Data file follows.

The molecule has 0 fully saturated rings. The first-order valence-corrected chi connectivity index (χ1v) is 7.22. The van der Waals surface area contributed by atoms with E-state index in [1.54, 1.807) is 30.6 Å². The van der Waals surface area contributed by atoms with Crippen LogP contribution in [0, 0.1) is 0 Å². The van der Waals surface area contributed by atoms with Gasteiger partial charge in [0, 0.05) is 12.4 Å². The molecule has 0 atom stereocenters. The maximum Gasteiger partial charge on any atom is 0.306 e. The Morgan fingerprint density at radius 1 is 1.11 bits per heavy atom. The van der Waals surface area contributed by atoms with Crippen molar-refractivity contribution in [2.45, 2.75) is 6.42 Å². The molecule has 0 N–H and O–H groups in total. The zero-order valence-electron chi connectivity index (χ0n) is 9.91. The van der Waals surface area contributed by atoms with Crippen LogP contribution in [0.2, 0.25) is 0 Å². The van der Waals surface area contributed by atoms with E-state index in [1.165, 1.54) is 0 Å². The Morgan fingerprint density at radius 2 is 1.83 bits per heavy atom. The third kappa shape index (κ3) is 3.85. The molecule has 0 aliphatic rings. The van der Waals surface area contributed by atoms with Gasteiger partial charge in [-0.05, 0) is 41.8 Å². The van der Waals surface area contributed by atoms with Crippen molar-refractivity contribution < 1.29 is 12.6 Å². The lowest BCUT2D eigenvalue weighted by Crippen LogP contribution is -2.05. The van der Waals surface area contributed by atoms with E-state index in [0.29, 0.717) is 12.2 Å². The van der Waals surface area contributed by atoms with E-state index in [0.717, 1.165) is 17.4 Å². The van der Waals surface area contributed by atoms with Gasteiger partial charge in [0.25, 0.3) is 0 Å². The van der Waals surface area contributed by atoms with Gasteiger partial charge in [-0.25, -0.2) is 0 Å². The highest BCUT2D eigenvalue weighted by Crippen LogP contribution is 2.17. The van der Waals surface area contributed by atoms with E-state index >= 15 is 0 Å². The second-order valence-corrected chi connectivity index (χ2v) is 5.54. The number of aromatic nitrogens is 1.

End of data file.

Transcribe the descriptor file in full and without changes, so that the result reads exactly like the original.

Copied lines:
The molecule has 0 fully saturated rings. The first-order valence-corrected chi connectivity index (χ1v) is 7.22. The van der Waals surface area contributed by atoms with E-state index in [1.54, 1.807) is 30.6 Å². The van der Waals surface area contributed by atoms with Crippen LogP contribution in [0, 0.1) is 0 Å². The van der Waals surface area contributed by atoms with Gasteiger partial charge in [0, 0.05) is 12.4 Å². The molecule has 0 atom stereocenters. The maximum Gasteiger partial charge on any atom is 0.306 e. The Morgan fingerprint density at radius 1 is 1.11 bits per heavy atom. The van der Waals surface area contributed by atoms with Crippen molar-refractivity contribution in [2.45, 2.75) is 6.42 Å². The molecule has 0 N–H and O–H groups in total. The zero-order valence-electron chi connectivity index (χ0n) is 9.91. The van der Waals surface area contributed by atoms with Crippen LogP contribution in [0.2, 0.25) is 0 Å². The van der Waals surface area contributed by atoms with E-state index in [1.165, 1.54) is 0 Å². The Morgan fingerprint density at radius 2 is 1.83 bits per heavy atom. The third kappa shape index (κ3) is 3.85. The molecule has 0 aliphatic rings. The van der Waals surface area contributed by atoms with Gasteiger partial charge in [-0.05, 0) is 41.8 Å². The van der Waals surface area contributed by atoms with Crippen molar-refractivity contribution < 1.29 is 12.6 Å². The lowest BCUT2D eigenvalue weighted by Crippen LogP contribution is -2.05. The van der Waals surface area contributed by atoms with E-state index in [0.29, 0.717) is 12.2 Å². The van der Waals surface area contributed by atoms with E-state index in [0.717, 1.165) is 17.4 Å². The van der Waals surface area contributed by atoms with Gasteiger partial charge in [0.25, 0.3) is 0 Å². The van der Waals surface area contributed by atoms with Gasteiger partial charge in [-0.25, -0.2) is 0 Å². The highest BCUT2D eigenvalue weighted by Crippen LogP contribution is 2.17. The van der Waals surface area contributed by atoms with E-state index >= 15 is 0 Å². The second-order valence-corrected chi connectivity index (χ2v) is 5.54. The number of aromatic nitrogens is 1.